Seeking reading material before jumping into a master's in applied math...
July 15, 2007 4:57 PM Subscribe
Starting this fall, I plan on taking some preparatory undergrad coursework with the intention of eventually applying to a master's program in applied mathematics. I am seeking suggestions for reading material concerning the field of mathematics in general, both as a refresher and as insight into current focus areas and work being done. As a working engineer, my situation and background might be a bit different from most considering this route...
posted by Bugg to Education (2 answers total) 6 users marked this as a favorite
I have a bachelor's degree in computer engineering, as well as a master's in the same that was earned while working full time. I continue to work full time, though I have reason to believe that both the school to which I'm applying and my employer will be accommodating. The master's was recently completed, but it has been five years since my undergrad work. Unfortunately, my undergrad coursework is far more relevant than the coursework I've recently taken.
This undergrad coursework largely covers the prerequisites I need for grad study -- core calculus, a class in differential equations, some proofs through a discrete math course, linear algebra, etc. I'm already in contact with advisors regarding further coursework to be taken before applying to a formal grad program and trust their advice. I'm not really seeking additional input concerning this. However, I would definitely consider advice on approaching the mathematics field from an engineering background.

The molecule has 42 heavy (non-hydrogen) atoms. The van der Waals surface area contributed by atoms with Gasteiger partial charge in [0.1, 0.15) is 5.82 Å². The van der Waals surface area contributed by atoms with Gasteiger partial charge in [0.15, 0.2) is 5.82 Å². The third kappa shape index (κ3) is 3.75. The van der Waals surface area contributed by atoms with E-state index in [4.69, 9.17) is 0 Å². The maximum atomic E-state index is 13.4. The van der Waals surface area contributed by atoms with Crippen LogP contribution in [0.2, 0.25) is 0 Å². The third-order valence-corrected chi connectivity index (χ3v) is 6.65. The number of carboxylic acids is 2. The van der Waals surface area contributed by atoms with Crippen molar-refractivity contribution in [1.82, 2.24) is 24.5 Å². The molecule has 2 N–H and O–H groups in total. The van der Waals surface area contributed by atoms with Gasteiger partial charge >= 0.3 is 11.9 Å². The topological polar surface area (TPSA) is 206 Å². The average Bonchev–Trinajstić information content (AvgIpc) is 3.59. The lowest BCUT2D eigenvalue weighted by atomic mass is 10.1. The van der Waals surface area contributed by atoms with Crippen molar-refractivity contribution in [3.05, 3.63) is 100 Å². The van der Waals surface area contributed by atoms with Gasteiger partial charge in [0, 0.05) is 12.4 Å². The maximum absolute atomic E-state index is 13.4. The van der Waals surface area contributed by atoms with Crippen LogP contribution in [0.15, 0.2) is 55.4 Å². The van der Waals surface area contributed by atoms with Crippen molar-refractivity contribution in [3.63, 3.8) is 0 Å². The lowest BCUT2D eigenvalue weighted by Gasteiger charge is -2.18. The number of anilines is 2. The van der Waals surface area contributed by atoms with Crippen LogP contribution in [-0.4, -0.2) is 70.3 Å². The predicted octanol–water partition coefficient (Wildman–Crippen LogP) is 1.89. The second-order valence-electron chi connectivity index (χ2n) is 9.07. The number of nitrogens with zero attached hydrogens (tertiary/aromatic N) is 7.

That said, my primary inquiry concerns specific reading material about the field in general. I'm looking for something a bit above pop-science level, but not quite textbook level. I'm by no means afraid of a bit of dense reading; However, I also don't expect to attempt to master the field before entering. Naturally, I already intend to break out my old textbooks, so that's covered. What I'm really seeking is material to give a taste for parts of the field that I wouldn't have been introduced to in an undergrad engineering program. Although probably not a perfect example, I'm looking for something a bit like Knuth's 'The Art of Computer Programming' is to the computer science field, if that's familiar to anyone answering this.
Anyway, I'll attempt to monitor this and answer clarifying questions as they come up. Thanks in advance!